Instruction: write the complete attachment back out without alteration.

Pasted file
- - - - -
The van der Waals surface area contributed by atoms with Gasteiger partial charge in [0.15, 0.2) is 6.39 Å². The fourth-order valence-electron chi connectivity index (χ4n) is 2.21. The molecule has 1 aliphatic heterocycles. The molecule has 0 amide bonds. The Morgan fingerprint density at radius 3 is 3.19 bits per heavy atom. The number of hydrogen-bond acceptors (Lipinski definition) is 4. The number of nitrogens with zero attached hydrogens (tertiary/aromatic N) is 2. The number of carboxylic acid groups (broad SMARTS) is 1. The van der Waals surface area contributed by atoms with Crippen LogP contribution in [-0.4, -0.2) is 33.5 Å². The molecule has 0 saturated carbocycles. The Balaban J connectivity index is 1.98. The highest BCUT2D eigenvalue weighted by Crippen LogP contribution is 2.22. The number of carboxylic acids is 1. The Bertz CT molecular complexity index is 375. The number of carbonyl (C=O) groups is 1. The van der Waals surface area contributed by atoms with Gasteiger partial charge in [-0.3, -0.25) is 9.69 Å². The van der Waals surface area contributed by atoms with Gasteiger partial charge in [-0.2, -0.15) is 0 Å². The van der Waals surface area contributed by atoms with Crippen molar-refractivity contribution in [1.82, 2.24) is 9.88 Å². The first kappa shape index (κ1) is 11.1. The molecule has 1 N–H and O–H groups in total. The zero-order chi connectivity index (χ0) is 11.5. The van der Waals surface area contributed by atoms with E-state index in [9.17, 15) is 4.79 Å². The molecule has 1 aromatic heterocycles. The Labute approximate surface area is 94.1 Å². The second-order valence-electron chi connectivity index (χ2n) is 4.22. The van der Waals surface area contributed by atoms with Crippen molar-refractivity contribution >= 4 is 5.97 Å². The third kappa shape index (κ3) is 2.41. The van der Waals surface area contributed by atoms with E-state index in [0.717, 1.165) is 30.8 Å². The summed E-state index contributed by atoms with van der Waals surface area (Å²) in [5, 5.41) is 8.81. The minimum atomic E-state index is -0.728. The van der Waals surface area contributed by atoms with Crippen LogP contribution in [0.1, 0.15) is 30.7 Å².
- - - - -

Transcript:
The van der Waals surface area contributed by atoms with Gasteiger partial charge in [0.15, 0.2) is 6.39 Å². The fourth-order valence-electron chi connectivity index (χ4n) is 2.21. The molecule has 1 aliphatic heterocycles. The molecule has 0 amide bonds. The Morgan fingerprint density at radius 3 is 3.19 bits per heavy atom. The number of hydrogen-bond acceptors (Lipinski definition) is 4. The number of nitrogens with zero attached hydrogens (tertiary/aromatic N) is 2. The number of carboxylic acid groups (broad SMARTS) is 1. The van der Waals surface area contributed by atoms with Crippen LogP contribution in [-0.4, -0.2) is 33.5 Å². The molecule has 0 saturated carbocycles. The Balaban J connectivity index is 1.98. The highest BCUT2D eigenvalue weighted by Crippen LogP contribution is 2.22. The number of carboxylic acids is 1. The Bertz CT molecular complexity index is 375. The number of carbonyl (C=O) groups is 1. The van der Waals surface area contributed by atoms with Gasteiger partial charge in [-0.3, -0.25) is 9.69 Å². The van der Waals surface area contributed by atoms with Gasteiger partial charge in [-0.2, -0.15) is 0 Å². The van der Waals surface area contributed by atoms with Crippen molar-refractivity contribution in [1.82, 2.24) is 9.88 Å². The first kappa shape index (κ1) is 11.1. The molecule has 1 N–H and O–H groups in total. The zero-order chi connectivity index (χ0) is 11.5. The van der Waals surface area contributed by atoms with E-state index in [9.17, 15) is 4.79 Å². The molecule has 1 aromatic heterocycles. The Labute approximate surface area is 94.1 Å². The second-order valence-electron chi connectivity index (χ2n) is 4.22. The van der Waals surface area contributed by atoms with Crippen molar-refractivity contribution >= 4 is 5.97 Å². The third kappa shape index (κ3) is 2.41. The van der Waals surface area contributed by atoms with E-state index in [0.717, 1.165) is 30.8 Å². The summed E-state index contributed by atoms with van der Waals surface area (Å²) in [5, 5.41) is 8.81. The minimum atomic E-state index is -0.728. The van der Waals surface area contributed by atoms with Crippen LogP contribution in [0.1, 0.15) is 30.7 Å².